Sean Robertson

Sean Robertson (He/him)

Clinical Psychologist Resident


Supervisor: Carlos Taloyo, PhD

Welcome. Welcome. Welcome.

Client Status

accepting clients



At a Glance


Rate: $80-$150

Provides free initial consultation

Practicing Since: 2022

Languages: English


  • Individual
  • Family
  • Relationship
  • Teen

Insurances Accepted

  • Aetna
  • Regence Blue Cross/Blue Shield

My Ideal Client

You may be reading this for many reasons, and I imagine your reason comes with many layers that are known and unknown at this time. You may be feeling overwhelmed by stress, or insecure about your life; frustrated, hurt, or fearful about your safety or belonging in this life. You may be feeling proud about your choice to seek to improve your life with the help of a professional. You may be feeling and thinking all or none of things. Whatever your reasons, I welcome them.

My Approach to Helping

From my experience, the first thing that will happen is we’ll try to see if we could work well together, or not. That typically is hinted at strongly and quickly, and it’s something we’ll navigate throughout our working relationship. I will frequently check-in to make sure the goals and style of your services with me match your hopes to the best of my ability. So that you know, the styles I was trained in and that I am most comfortable working within are existential-humanistic ways of relating, psychodynamic ways of exploring, and cognitive-behavioral ways of thinking or doing. I also have acquired additional specializations in treating psychological trauma. Some call this form of therapy an “integrative perspective.” Basically, it means I welcome your desire for healing that is special to you, and I will attempt to meet you with the various fields of expertise that I have gained in my short life.

My Personal Beliefs and Interests

I believe your life is a gift. But, I am betting that gift of your life has been hard to swallow, often. I am willing to bet further that others have not always seen your life as a gift. I know, for me, life doesn't always or even mostly feel like a gift because life circumstances seem to just be "thrown at me" without asking me permission or checking to see if I’m prepared to receive what life is "throwing". The trick, I think, is to look at that “thrownness” of life as an opportunity to exercise the freedom to choose—whether that is to openly weep about the loss of a loved one, “laugh in the face of danger,” or to set very clear boundaries (and protect those boundaries) to whomever might be trying to take the right to choose away. My hope is that all of us humans come to a place of accepting our life with honest gratitude and honoring our choices to respond to the gift of life with respect and openness. So, I welcome the gift of your life and how you have responded to your life.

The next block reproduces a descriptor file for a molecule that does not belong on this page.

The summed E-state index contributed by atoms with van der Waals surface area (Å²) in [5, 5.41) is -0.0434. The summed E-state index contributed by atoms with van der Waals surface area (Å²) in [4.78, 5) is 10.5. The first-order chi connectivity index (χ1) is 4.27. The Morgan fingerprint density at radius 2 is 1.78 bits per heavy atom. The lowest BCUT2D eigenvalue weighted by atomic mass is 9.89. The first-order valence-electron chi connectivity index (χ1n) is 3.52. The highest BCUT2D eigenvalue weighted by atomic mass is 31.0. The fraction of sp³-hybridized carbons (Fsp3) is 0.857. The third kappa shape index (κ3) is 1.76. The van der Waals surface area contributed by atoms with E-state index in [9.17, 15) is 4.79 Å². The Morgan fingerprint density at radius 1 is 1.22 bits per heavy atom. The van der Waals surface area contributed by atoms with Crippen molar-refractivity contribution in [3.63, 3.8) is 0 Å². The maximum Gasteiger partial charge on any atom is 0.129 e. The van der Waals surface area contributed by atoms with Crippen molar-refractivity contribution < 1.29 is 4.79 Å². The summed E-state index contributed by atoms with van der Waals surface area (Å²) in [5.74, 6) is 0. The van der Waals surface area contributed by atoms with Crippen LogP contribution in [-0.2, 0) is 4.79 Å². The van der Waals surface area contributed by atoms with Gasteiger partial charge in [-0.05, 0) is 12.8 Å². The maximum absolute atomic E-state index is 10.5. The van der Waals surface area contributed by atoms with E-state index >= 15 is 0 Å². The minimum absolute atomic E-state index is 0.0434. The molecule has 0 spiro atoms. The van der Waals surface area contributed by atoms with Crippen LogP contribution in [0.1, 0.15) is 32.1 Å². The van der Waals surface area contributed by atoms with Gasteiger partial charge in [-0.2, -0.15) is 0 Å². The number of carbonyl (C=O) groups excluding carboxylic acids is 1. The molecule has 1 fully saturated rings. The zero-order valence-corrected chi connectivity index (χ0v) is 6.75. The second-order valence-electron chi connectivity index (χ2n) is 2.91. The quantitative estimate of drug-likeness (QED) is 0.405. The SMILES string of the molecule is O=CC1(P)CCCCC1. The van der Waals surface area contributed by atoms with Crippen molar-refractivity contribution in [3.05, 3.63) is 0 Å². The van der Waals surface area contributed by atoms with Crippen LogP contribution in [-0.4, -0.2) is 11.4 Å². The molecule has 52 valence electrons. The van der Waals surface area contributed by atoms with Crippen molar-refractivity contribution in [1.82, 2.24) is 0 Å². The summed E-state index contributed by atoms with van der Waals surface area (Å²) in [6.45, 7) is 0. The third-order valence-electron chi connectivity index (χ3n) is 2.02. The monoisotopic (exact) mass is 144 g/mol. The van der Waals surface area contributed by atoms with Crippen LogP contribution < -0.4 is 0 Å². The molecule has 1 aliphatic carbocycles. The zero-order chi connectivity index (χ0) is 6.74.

Issues I Treat


  • Anxiety External link

    There is an infinite amount of rational life experiences to be wary and careful of. To many people, that reality I just mentioned is overwhelming. It can cause a person to become increasingly preoccupied with preparing for a future that may be threatening in some way or form. And the justifiable, understandable response to that is anxiety. The trick, I believe, is understanding your need to protect yourself and those you care about while balancing ways to relieve your need to protect.

  • Depression External link

    There are many ways to consider depression. Most point to neurobiology: serotonin or dopamine deficiencies. Many say it is a set of behavior habits that are difficult to change. Some say the behaviors of depression is an "anger for the world toward inward," and is perpetuated by self-limiting beliefs and attitudes. Others claim depression is the loss of a personal purpose and meaning in life. All of these approaches get at the big picture, in part, of your suffering. I can help you explore why.

  • PTSD External link

    Our past experiences can haunt us. We can get trapped trying to understand the horror that we witnessed or avoid reliving the terror we once lived. We can get endlessly lost in trying to undo those experiences or prevent any type of those experiences from happening ever again. Ultimately, the challenge of PTSD is grieving what happened in a way that helps us make meaning for our current life and future goals.

Contact Sean

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